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Class Action Lawsuit Over New England Patriots' Cheating Is Dismissed

A class-action lawsuit filed by a football fan angered over one team's documented cheating has been dismissed on the basis that the fans did not suffer any loss by watching an NFL game that was not played according to the rules.

A class-action lawsuit filed by a football fan angered over one team's documented cheating has been dismissed on the basis that the fans did not suffer any loss by watching an NFL game that was not played according to the rules. The lawsuit was filed by a New York Jets season ticket-holder over the "Spygate" videotaping scandal of 2007, which arose when the New England Patriots were caught secretly videotaping the sideline signals of the Jets and relaying those signals down to the sidelines. The fan, Carl Mayer, sued the Patriots, the team's head coach, Bill Belichick, and the NFL for over $100 million because, on September 9, 2007, an agent of the Patriots videotaped the Jets coaches and players on the field in order to illegally capture and steal the Jets' signals and visual coaching instructions to their players. The Patriots were subsequently found by the NFL to have engaged in improper conduct. According to Mayer, the Patriots "cheating" violated the contractual expectations and rights of New York Jets ticket-holders who fully anticipated and contracted for a ticket to observe an honest match played in compliance with all laws, regulations and NFL rules "because the "Defendants tortiously interfered with [the fan's] contractual relations with the New York Jets in purchasing the tickets." Mayer asked the federal court to award damages to New York Jets ticket-holders. Interestingly, the Jets were not a party in the lawsuit, but filed a memorandum asking the court to dismiss the case. In 2009, a district court in New Jersey dismissed the case, but Mayer, who is an attorney, appealed to the Third Circuit Court of Appeals in Philadelphia. In May 2010, the Third Circuit affirmed the dismissal of the case, which in all likelihood, ends this matter. The Third Circuit's reasoning was that,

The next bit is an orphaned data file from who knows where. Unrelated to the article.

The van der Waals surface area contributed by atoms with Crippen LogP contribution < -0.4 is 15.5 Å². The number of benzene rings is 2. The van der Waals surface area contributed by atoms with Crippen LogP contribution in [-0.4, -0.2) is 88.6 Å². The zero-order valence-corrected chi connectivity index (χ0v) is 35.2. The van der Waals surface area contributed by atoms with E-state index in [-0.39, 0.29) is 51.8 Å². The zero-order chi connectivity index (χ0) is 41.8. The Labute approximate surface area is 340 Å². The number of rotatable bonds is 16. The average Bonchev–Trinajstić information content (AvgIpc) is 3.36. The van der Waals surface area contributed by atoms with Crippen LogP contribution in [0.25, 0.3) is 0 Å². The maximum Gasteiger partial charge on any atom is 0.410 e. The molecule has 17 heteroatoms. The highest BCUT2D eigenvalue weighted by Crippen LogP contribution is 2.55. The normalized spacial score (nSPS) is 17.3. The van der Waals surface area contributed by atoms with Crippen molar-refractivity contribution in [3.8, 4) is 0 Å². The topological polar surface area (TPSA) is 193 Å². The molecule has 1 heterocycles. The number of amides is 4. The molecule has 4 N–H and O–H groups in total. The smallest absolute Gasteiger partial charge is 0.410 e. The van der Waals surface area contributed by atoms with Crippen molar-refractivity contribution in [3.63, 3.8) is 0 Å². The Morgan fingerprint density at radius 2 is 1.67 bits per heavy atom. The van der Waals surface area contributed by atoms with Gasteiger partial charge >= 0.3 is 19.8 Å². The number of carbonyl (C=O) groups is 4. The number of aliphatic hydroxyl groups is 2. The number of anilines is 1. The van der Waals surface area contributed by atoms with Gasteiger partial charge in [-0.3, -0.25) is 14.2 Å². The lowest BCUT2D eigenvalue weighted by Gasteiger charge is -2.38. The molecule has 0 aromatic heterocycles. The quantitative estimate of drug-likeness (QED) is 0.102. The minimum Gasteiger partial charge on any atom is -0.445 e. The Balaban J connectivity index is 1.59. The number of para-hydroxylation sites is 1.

"Mayer [by purchasing a ticket to the game] possessed either a license or, at best, a contractual right to enter Giants Stadium and to have a seat from which to watch a professional football game. In the clear language of the ticket stub, this ticket only grants entry into the stadium and a spectator seat for the specified NFL game. Mayer actually was allowed to enter the stadium and witnessed the specified NFL game between the Jets and Patriots. He thereby suffered no cognizable injury to a legally protected right or interest."

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